JAPANESE GYOZA DUMPLINGS IN 5 SIMPLE STEPS
How to prepare dumplings without rolling out the dough into a huge patch? Although no Polish cook can imagine making dumplings otherwise, the Japanese have their own recipe. Check how the Japanese gyoza differ from Polish dumplings and learn how to prepare them in 5 simple steps.
Gyoza – Japanese or Chinese dumplings?
Just like many other Japanese dishes, gyoza come from traditional Chinese cuisine, where they are called jioazi. Although the dish is now permanently rooted in Japan’s tradition, the Japanese do not claim any rights to it, calling gyoza Chinese dumplings. Even the name of the dish refers to its homeland as it is written in katakana – the alphabet used for words of foreign origin.
Gyoza Japanese style slightly differ from those served in China, and their tradition is much shorter. During World War II, the Japanese occupying the areas of Manchuria would eat jioazi, that is crunchy dumplings with
a meat stuffing. Having returned to the country, the soldiers tried to recreate the recipe using the ingredients and techniques available in Japan. This led to the emergence of gyoza – Japanese dumplings made from slightly thinner dough, with more finely ground filling.
Gyoza – what is it?
In terms of appearance, the Asian dumplings resemble traditional Polish dumplings. Despite all the shared features, both the preparation and the way of serving considerably diverges from our national treats. First of all, Japanese dumplings come only savoury, usually with meat and vegetables. Aside from Western modifications (with banana and chocolate cream), dessert versions, resembling our fruit or sweet cheese dumplings, are not popular in Japan. Besides, gyoza are usually served as a a starter or a side with the main course rather than a separate dish. Although our dumplings tend to be refried or baked in the oven too to make the dough pleasantly crunchy, it is obvious for a Polish cook that they must be first cooked in hot water. Japanese, on the other hand, very often toss raw dumplings directly onto a frying pan. Gyoza can also be regularly cooked but they are much more often fried – also deep-fried – or steamed.
Japanese dumplings in 5 simple steps – a gyoza recipe
1. Knead the dough
All you need to prepare the dough for the dumplings is flour, hot water and salt. Put the flower into a big bowl, making a small hole in the middle. Slowly pour in boiling water, gently stirring the dough with a spoon. When the ingredients start to blend together, knead them with your hands for about 2 minutes. When ready, wrap the dough in cling film or cover with a damp cloth and put aside for at least 15 minutes. According to some recipes, the dough should be left for up to an hour. In the meantime, you can prepare the meat stuffing.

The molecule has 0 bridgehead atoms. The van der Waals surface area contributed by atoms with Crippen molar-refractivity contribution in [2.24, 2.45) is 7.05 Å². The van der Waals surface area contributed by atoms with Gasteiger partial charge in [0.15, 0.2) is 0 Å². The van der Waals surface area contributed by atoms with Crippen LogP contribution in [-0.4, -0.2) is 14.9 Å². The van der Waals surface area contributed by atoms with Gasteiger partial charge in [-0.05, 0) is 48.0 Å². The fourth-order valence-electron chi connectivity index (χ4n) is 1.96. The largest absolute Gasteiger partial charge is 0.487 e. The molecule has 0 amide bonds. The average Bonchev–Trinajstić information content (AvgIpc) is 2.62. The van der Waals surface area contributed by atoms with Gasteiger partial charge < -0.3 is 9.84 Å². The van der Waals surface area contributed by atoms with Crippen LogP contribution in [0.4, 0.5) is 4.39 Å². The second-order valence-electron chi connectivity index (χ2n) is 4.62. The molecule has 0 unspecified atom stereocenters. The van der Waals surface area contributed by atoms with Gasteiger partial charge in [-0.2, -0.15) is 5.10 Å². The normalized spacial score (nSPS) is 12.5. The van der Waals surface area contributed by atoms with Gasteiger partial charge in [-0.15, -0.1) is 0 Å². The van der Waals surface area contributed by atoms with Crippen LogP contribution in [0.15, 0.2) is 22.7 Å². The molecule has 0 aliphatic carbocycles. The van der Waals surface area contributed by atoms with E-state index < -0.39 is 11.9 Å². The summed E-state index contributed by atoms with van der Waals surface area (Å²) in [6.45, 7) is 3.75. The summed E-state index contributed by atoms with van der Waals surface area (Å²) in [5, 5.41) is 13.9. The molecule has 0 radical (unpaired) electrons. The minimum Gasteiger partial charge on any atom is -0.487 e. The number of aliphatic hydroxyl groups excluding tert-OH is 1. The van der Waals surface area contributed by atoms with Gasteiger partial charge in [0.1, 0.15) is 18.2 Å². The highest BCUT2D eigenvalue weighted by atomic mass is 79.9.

2. Prepare the stuffing
There are a thousand ways to prepare gyoza. Next to typically meat stuffing, you can come across vegetarian or seafood dumplings. But if you want to prepare the most traditional version, stuff them with minced pork with chopped napa cabbage, garlic, ginger and chives. Season the raw ingredients with miso paste, sesame oil, chilli pepper and salt. Give it a thorough stir and knead the stuffing with your hands.
3. Form rings made of the dumpling dough
Even if you have never prepared Christmas Eve dumplings yourself, your first impulse would probably be to grab a rolling pin and a glass to cut out rings from finely rolled out dough. The Japanese have another way of forming the dumpling circles, though. Divide the dough into several parts. Mould each of them into a roll and cut it into small, even pieces, just as if shaping Polish kopytka. Sprinkle them with flour and flatten gently. Afterwards, roll out each of the rings or place them between two pieces of cling film and press with a heavy object. They should be about 8 cm in diameter. Make sure that their edges are slightly thinner than the centre. This will be very important as you seal the dumplings.
4. Fill in the dough with the stuffing and form dumplings
For the dough to seal more easily, slightly dampen its internal edges with a finger soaked in water. Put a tablespoonful of stuffing in the middle of each ring. Mould the dumplings by creating gentle accordion folds on the sealed edges. The Japanese describe the shape that ready gyoza should have as “peapods.”
5. Fry the gyoza on a pre-heated pan
Toss the dumplings on a medium-fried pan and gently pre-fry. When the dough starts turning brown, add about ¼ glassful of water and quickly cover the pan. Cook for 6-8 minutes, and then take off the lid to allow the water to evaporate. Keep frying the dumplings until they become golden brown at the bottom – this means that the crunchy gyoza are ready!
The taste of Japanese dumplings is perfectly emphasised by a sauce based on rice vinegar and soy sauce. Those who love spicy food also add hot chilli oil. The sauce is served in small bowls, where you dip hot gyoza.
Gyoza is a dish that should be tried by every enthusiast of Polish dumplings. Though probably nothing can compare to the taste of the traditional treats made by our grandmas, the Oriental version of dumplings is definitely worth trying. And how about your grandma? Will you be able to convince her to experiment with the Japanese method of rolling out the dough?